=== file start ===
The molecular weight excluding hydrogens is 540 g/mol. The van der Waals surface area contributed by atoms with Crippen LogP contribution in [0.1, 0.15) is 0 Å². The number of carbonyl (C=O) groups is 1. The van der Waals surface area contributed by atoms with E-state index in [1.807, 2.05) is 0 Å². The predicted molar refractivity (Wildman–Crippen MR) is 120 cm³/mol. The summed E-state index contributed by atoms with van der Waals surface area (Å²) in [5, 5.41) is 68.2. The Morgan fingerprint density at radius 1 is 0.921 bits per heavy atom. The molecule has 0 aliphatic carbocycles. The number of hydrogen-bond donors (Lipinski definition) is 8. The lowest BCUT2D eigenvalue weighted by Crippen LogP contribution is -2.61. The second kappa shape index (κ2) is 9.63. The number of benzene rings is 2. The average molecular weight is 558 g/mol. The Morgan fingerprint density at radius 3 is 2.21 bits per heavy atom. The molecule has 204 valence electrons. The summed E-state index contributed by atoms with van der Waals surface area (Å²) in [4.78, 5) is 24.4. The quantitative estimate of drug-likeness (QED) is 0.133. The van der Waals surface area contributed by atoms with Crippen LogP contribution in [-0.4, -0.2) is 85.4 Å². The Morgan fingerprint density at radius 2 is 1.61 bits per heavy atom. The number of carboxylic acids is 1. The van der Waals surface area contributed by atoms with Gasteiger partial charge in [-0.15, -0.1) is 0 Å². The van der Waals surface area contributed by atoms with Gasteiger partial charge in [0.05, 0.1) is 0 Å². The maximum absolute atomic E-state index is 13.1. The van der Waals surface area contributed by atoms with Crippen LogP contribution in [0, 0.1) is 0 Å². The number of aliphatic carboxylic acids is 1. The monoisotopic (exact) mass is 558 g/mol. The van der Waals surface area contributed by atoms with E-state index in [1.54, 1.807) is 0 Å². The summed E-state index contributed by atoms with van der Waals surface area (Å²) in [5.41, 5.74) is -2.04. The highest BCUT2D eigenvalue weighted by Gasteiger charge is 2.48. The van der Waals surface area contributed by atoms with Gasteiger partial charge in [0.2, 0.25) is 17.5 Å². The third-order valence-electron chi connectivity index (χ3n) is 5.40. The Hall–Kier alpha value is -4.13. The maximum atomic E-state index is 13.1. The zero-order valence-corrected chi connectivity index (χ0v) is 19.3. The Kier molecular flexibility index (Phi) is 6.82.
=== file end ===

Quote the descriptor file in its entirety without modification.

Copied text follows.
The molecular weight excluding hydrogens is 540 g/mol. The van der Waals surface area contributed by atoms with Crippen LogP contribution in [0.1, 0.15) is 0 Å². The number of carbonyl (C=O) groups is 1. The van der Waals surface area contributed by atoms with E-state index in [1.807, 2.05) is 0 Å². The predicted molar refractivity (Wildman–Crippen MR) is 120 cm³/mol. The summed E-state index contributed by atoms with van der Waals surface area (Å²) in [5, 5.41) is 68.2. The Morgan fingerprint density at radius 1 is 0.921 bits per heavy atom. The molecule has 0 aliphatic carbocycles. The number of hydrogen-bond donors (Lipinski definition) is 8. The lowest BCUT2D eigenvalue weighted by Crippen LogP contribution is -2.61. The second kappa shape index (κ2) is 9.63. The number of benzene rings is 2. The average molecular weight is 558 g/mol. The Morgan fingerprint density at radius 3 is 2.21 bits per heavy atom. The molecule has 204 valence electrons. The summed E-state index contributed by atoms with van der Waals surface area (Å²) in [4.78, 5) is 24.4. The quantitative estimate of drug-likeness (QED) is 0.133. The van der Waals surface area contributed by atoms with Crippen LogP contribution in [-0.4, -0.2) is 85.4 Å². The Morgan fingerprint density at radius 2 is 1.61 bits per heavy atom. The number of carboxylic acids is 1. The van der Waals surface area contributed by atoms with Gasteiger partial charge in [-0.15, -0.1) is 0 Å². The van der Waals surface area contributed by atoms with Gasteiger partial charge in [0.05, 0.1) is 0 Å². The maximum absolute atomic E-state index is 13.1. The van der Waals surface area contributed by atoms with Crippen LogP contribution in [0, 0.1) is 0 Å². The number of aliphatic carboxylic acids is 1. The monoisotopic (exact) mass is 558 g/mol. The van der Waals surface area contributed by atoms with E-state index in [1.54, 1.807) is 0 Å². The summed E-state index contributed by atoms with van der Waals surface area (Å²) in [5.41, 5.74) is -2.04. The highest BCUT2D eigenvalue weighted by Gasteiger charge is 2.48. The van der Waals surface area contributed by atoms with Gasteiger partial charge in [0.2, 0.25) is 17.5 Å². The third-order valence-electron chi connectivity index (χ3n) is 5.40. The Hall–Kier alpha value is -4.13. The maximum atomic E-state index is 13.1. The zero-order valence-corrected chi connectivity index (χ0v) is 19.3. The Kier molecular flexibility index (Phi) is 6.82.